The title track of the new album by Plants and Animals, "The End of That" feels like a rambling session between two people who just can't stop talking. The song is full of emotional confessions ("I tried cocaine just to know what it could do/ I had to try it again just to give it a second chance") and slightly naive proclamations ("We're hoping to be friends and do cool stuff and be equal"). These vocal meanderings are all laid over a The Band-style jam session — the musical equivalent of the singer's babblings.
Be advised, this video contains profanity.
In an email, the band described their feeling behind "The End of That":
This is a late-night confessional, a catch up with an old friend over a beer. We went for the straight line in this song, musically and lyrically, as much as we ever have. It isn't an end so much as a road stop, really. Basic, naked, celebrating the journey.
A collaboration between the band and director/actor Joe Cobden, the video for "The End of That" evokes the cheesy early-'70s variety shows, particularlyThe Englebert Humperdinck Show. There's the requisite gross orange, blue and yellow color combinations and amazingly long sideburns. My favorite part is when an audience member appears out of nowhere and then quickly vanishes again. The video's lead singer is a little sleazier than the hosts of the day, however — he insinuates improper things to his back-up singers and sings lyrics that would not pass standards and practices.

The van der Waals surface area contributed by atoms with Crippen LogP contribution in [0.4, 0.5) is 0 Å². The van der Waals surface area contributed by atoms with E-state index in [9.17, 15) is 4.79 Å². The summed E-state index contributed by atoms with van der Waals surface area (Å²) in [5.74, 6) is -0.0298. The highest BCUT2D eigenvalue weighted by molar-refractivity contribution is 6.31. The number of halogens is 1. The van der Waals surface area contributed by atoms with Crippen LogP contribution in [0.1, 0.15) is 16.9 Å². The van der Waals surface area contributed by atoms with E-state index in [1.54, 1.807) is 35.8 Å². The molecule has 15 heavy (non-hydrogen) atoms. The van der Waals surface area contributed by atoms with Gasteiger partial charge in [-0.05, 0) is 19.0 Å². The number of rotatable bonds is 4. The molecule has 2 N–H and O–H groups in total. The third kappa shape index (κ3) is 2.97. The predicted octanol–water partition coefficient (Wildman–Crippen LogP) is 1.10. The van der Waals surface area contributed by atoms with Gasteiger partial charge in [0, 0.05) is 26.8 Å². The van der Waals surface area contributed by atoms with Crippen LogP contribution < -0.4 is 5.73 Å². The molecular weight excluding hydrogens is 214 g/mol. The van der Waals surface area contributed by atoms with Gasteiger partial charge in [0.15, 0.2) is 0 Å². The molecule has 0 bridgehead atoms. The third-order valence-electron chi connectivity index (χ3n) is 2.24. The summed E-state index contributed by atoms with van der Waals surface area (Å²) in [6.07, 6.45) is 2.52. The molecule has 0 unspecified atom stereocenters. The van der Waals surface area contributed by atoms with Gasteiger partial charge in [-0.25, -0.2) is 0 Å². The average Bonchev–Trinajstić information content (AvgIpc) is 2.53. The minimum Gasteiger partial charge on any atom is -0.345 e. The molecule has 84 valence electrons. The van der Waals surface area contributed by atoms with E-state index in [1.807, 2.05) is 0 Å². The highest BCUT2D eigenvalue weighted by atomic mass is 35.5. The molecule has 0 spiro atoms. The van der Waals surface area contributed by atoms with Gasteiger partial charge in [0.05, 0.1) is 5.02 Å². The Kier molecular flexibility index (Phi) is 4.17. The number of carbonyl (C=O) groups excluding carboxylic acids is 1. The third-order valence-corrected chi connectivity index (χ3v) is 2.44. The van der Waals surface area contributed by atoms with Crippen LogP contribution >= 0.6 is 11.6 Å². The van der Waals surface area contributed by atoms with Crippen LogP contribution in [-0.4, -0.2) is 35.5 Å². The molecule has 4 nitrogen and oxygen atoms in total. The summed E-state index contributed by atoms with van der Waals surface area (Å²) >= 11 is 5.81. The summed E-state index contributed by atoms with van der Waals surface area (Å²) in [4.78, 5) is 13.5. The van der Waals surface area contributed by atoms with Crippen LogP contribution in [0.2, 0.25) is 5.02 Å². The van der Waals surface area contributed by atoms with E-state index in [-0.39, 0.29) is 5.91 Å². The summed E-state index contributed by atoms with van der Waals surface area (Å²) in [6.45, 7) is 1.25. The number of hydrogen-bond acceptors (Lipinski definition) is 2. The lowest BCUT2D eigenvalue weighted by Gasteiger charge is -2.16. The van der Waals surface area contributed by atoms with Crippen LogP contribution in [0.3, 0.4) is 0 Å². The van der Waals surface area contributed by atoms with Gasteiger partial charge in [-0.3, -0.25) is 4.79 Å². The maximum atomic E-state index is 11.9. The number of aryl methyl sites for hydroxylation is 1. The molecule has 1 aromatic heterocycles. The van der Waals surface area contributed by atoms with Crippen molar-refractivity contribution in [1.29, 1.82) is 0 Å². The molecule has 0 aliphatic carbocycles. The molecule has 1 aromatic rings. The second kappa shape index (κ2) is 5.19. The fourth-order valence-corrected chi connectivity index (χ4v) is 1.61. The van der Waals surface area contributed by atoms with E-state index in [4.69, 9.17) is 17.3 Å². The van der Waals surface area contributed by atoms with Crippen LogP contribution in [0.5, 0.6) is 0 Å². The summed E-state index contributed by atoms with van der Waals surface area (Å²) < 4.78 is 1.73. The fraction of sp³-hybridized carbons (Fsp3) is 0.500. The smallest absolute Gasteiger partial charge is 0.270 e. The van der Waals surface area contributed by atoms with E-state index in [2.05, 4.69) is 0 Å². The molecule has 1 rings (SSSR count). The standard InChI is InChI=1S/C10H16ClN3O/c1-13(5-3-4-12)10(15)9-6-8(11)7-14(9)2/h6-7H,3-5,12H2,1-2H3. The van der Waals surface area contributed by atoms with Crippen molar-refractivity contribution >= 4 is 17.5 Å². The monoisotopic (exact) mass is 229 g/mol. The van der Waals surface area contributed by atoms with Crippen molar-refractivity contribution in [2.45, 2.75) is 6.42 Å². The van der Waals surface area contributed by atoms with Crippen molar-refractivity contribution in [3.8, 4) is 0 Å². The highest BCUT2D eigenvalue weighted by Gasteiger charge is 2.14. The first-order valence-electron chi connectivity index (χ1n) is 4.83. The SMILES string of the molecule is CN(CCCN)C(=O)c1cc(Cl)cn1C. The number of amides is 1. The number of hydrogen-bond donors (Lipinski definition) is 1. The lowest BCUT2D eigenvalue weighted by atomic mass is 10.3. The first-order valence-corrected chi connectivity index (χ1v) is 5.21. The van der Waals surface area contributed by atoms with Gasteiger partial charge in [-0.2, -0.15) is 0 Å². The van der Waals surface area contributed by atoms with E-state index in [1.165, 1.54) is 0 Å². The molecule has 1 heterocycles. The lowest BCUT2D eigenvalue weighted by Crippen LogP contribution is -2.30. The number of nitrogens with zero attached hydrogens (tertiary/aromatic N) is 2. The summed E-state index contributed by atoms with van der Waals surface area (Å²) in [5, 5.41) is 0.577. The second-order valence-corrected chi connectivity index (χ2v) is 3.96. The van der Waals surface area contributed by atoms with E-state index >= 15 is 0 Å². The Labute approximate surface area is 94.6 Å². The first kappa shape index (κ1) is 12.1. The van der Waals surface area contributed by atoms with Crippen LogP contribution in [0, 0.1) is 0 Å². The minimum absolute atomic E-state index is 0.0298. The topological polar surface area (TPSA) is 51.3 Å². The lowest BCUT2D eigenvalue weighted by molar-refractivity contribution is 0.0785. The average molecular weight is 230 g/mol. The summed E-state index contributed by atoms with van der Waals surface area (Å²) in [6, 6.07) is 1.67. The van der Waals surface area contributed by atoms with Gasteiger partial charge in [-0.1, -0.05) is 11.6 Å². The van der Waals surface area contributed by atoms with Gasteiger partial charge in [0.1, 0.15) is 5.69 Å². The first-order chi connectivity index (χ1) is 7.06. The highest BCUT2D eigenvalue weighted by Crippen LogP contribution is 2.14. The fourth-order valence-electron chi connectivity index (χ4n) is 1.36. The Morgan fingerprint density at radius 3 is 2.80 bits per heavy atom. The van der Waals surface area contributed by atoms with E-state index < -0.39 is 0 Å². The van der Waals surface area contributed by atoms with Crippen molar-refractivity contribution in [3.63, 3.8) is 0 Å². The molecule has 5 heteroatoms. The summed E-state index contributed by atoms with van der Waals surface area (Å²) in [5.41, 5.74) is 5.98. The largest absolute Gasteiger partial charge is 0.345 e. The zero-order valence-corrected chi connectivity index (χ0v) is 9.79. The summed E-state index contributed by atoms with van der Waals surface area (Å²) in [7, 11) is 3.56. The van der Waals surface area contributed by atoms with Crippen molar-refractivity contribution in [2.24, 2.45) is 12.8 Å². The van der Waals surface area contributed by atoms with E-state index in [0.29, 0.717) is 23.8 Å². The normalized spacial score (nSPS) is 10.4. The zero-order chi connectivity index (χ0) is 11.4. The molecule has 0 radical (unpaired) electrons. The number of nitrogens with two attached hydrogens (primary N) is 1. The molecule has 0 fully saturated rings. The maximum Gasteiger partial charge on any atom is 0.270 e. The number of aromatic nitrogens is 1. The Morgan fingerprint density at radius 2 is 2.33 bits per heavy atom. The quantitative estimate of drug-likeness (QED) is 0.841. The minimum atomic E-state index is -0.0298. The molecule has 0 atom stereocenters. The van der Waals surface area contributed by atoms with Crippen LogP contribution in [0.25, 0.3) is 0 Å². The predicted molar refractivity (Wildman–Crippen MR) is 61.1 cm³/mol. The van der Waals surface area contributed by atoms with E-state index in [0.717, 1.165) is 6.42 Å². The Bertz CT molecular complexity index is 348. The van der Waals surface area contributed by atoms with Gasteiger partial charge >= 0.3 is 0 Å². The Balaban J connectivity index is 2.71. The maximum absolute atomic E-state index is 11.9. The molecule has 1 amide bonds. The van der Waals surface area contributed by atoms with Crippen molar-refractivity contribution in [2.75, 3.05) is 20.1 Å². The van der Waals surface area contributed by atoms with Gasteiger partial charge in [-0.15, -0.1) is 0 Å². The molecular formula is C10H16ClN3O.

Cobden says he worked with Plants and Animals to create the idea for "The End of That":
So often the music takes a back seat to the director's concept. I wanted to focus on the song, make it the star. Plants and Animals liked this ridiculous clip of Englebert Humperdinck, singing "Quando, Quando, Quando" on The Englebert Humperdinck Show. They suggested we shoot that kind of thing. Made sense to me and I was glad that they came up with it. ... I like to imagine a really tacky "Plants and Animals" TV show. It's absurd. And in the cacophony of self-promotion and music videos coming from everywhere, everyone with their band and record to push, it's important to have a good laugh at it all, not take it so seriously. Plants and Animals want to make good music for a living. They have to make videos to promote their records. They're not cheesy careerists, they're excellent musicians. So we wanted to tackle that in a fun way. Plus we figured we could do those amazing sets for, like, twenty bucks.
Plants and Animals' new album The End of That is out now on Secret City Records.